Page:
7. Charging you for looking for the information they're not giving youOne other thing that hampers Freedom of Information in Ireland is the existence of search and retrieval fees. Most countries don't have them. Germany does, with a maximum of €800. But in Ireland, you can be charged the full cost of finding the information you've already paid for. One Dail deputy abandoned an enquiry when he was told it would cost €1200. Another department charged €15,000.
Now the government is proposing to include the cost of determining whether they have the records, extracting them, getting the information from them, and preparing a list of them. There is no question of a cap. This virtually incentivises bad records management.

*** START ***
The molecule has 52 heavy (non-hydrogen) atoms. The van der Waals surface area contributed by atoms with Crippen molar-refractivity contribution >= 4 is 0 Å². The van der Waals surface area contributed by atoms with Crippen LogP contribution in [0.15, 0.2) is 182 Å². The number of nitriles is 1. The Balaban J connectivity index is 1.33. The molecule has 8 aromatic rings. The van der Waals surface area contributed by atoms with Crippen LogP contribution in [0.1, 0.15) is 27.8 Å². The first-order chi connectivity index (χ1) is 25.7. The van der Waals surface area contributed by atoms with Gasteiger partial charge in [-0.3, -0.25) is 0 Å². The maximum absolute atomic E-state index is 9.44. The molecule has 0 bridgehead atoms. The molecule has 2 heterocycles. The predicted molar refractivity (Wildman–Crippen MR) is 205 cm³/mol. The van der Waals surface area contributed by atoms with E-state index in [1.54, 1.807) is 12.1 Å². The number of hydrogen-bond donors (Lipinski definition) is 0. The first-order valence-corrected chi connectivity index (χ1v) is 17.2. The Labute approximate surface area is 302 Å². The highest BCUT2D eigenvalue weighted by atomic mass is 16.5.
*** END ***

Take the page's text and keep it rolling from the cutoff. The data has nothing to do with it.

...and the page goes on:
Unless, of course, you are asking for information about the environment. In that case, because the law emanates from Brussels and not the government, it cannot be changed - requests under the Access to Environmental Information Regulations are free (except for copying costs).
All in all, as Gavin Sheridan points out, these changes would turn the FOI clock back to before the original Act in 1997. At this stage in the legislative process, it seems highly likely these amendments will pass. And Ireland will be left with a Freedom of Information Act that belongs to the past.
Ireland is a country of secrets. There are lots of things we don't know - except we do.
The opposite of openness is not secrecy: it's gossip. Everything that went wrong in Ireland in the past decades - child sex abuse, corruption, political violence, bad banks - was known about, by lots of people and talked about behind closed doors. The dogs in the street knew. But not officially.
We can get our dirty secrets out in the open, discuss them, and do something about them. Or we can gossip.
Is that what people really want?
And if not, what are you going to do about it?